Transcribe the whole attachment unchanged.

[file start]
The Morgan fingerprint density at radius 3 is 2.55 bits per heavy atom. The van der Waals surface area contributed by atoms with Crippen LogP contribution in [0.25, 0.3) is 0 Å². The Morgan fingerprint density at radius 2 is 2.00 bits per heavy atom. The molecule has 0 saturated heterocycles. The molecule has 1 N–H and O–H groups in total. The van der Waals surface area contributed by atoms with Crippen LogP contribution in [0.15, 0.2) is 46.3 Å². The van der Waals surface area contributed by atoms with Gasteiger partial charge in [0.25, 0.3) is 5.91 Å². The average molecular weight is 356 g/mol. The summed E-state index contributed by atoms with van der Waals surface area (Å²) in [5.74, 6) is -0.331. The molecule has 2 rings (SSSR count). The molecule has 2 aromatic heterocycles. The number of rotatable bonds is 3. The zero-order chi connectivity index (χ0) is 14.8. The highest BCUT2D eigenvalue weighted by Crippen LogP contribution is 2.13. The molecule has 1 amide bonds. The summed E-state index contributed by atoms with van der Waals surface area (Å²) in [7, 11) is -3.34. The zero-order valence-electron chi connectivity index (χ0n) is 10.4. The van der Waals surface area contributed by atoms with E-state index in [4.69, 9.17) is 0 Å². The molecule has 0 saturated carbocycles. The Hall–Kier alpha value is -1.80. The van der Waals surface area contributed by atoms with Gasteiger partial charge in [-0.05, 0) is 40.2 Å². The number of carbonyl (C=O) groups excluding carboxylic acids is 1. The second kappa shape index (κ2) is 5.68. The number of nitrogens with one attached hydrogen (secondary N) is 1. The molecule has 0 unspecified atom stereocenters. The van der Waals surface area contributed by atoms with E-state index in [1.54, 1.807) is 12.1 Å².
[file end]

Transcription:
The Morgan fingerprint density at radius 3 is 2.55 bits per heavy atom. The van der Waals surface area contributed by atoms with Crippen LogP contribution in [0.25, 0.3) is 0 Å². The Morgan fingerprint density at radius 2 is 2.00 bits per heavy atom. The molecule has 0 saturated heterocycles. The molecule has 1 N–H and O–H groups in total. The van der Waals surface area contributed by atoms with Crippen LogP contribution in [0.15, 0.2) is 46.3 Å². The van der Waals surface area contributed by atoms with Gasteiger partial charge in [0.25, 0.3) is 5.91 Å². The average molecular weight is 356 g/mol. The summed E-state index contributed by atoms with van der Waals surface area (Å²) in [5.74, 6) is -0.331. The molecule has 2 rings (SSSR count). The molecule has 2 aromatic heterocycles. The number of rotatable bonds is 3. The zero-order chi connectivity index (χ0) is 14.8. The highest BCUT2D eigenvalue weighted by Crippen LogP contribution is 2.13. The molecule has 1 amide bonds. The summed E-state index contributed by atoms with van der Waals surface area (Å²) in [7, 11) is -3.34. The zero-order valence-electron chi connectivity index (χ0n) is 10.4. The van der Waals surface area contributed by atoms with E-state index in [4.69, 9.17) is 0 Å². The molecule has 0 saturated carbocycles. The Hall–Kier alpha value is -1.80. The van der Waals surface area contributed by atoms with Gasteiger partial charge in [-0.05, 0) is 40.2 Å². The number of carbonyl (C=O) groups excluding carboxylic acids is 1. The second kappa shape index (κ2) is 5.68. The number of nitrogens with one attached hydrogen (secondary N) is 1. The molecule has 0 unspecified atom stereocenters. The van der Waals surface area contributed by atoms with E-state index in [1.54, 1.807) is 12.1 Å².